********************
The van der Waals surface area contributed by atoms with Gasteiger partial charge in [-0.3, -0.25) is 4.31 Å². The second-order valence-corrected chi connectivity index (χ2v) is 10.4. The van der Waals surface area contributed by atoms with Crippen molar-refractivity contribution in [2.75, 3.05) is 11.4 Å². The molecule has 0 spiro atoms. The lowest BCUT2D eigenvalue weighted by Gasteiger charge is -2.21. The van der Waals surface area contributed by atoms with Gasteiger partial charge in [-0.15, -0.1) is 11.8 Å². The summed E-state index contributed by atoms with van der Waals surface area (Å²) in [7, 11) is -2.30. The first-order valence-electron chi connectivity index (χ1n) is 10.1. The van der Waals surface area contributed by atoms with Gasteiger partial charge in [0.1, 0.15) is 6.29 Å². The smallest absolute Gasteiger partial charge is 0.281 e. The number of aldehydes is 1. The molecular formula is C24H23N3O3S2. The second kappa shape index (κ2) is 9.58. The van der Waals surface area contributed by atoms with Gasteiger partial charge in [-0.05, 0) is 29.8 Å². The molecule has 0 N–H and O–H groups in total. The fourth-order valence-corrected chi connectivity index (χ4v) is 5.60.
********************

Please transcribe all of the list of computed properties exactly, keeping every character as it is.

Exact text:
The van der Waals surface area contributed by atoms with Gasteiger partial charge in [-0.3, -0.25) is 4.31 Å². The second-order valence-corrected chi connectivity index (χ2v) is 10.4. The van der Waals surface area contributed by atoms with Crippen molar-refractivity contribution in [2.75, 3.05) is 11.4 Å². The molecule has 0 spiro atoms. The lowest BCUT2D eigenvalue weighted by Gasteiger charge is -2.21. The van der Waals surface area contributed by atoms with Gasteiger partial charge in [-0.15, -0.1) is 11.8 Å². The summed E-state index contributed by atoms with van der Waals surface area (Å²) in [7, 11) is -2.30. The first-order valence-electron chi connectivity index (χ1n) is 10.1. The van der Waals surface area contributed by atoms with Gasteiger partial charge in [0.1, 0.15) is 6.29 Å². The smallest absolute Gasteiger partial charge is 0.281 e. The number of aldehydes is 1. The molecular formula is C24H23N3O3S2. The second kappa shape index (κ2) is 9.58. The van der Waals surface area contributed by atoms with Gasteiger partial charge in [-0.05, 0) is 29.8 Å². The molecule has 0 N–H and O–H groups in total. The fourth-order valence-corrected chi connectivity index (χ4v) is 5.60.